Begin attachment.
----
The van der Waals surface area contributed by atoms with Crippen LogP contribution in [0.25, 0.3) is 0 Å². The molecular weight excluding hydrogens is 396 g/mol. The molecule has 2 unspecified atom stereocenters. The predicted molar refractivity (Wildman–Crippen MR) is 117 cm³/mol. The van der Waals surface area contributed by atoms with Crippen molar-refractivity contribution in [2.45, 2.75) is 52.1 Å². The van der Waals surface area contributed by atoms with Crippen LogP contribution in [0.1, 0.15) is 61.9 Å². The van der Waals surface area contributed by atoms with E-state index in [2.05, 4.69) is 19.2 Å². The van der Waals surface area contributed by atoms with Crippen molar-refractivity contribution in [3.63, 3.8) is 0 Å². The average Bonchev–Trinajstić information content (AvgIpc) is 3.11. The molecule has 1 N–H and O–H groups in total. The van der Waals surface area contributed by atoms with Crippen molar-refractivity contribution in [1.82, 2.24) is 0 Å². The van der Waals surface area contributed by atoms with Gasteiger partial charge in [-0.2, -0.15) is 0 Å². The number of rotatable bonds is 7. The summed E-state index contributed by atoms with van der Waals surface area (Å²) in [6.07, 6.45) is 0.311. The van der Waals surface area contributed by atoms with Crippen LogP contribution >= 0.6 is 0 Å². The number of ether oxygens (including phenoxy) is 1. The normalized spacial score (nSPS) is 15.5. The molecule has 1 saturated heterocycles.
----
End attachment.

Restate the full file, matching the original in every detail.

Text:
The van der Waals surface area contributed by atoms with Crippen LogP contribution in [0.25, 0.3) is 0 Å². The molecular weight excluding hydrogens is 396 g/mol. The molecule has 2 unspecified atom stereocenters. The predicted molar refractivity (Wildman–Crippen MR) is 117 cm³/mol. The van der Waals surface area contributed by atoms with Crippen molar-refractivity contribution in [2.45, 2.75) is 52.1 Å². The van der Waals surface area contributed by atoms with Crippen LogP contribution in [0.1, 0.15) is 61.9 Å². The van der Waals surface area contributed by atoms with E-state index in [2.05, 4.69) is 19.2 Å². The van der Waals surface area contributed by atoms with Crippen molar-refractivity contribution in [3.63, 3.8) is 0 Å². The average Bonchev–Trinajstić information content (AvgIpc) is 3.11. The molecule has 1 N–H and O–H groups in total. The van der Waals surface area contributed by atoms with Crippen molar-refractivity contribution in [1.82, 2.24) is 0 Å². The van der Waals surface area contributed by atoms with Gasteiger partial charge in [-0.2, -0.15) is 0 Å². The number of rotatable bonds is 7. The summed E-state index contributed by atoms with van der Waals surface area (Å²) in [6.07, 6.45) is 0.311. The van der Waals surface area contributed by atoms with Crippen LogP contribution >= 0.6 is 0 Å². The number of ether oxygens (including phenoxy) is 1. The normalized spacial score (nSPS) is 15.5. The molecule has 1 saturated heterocycles.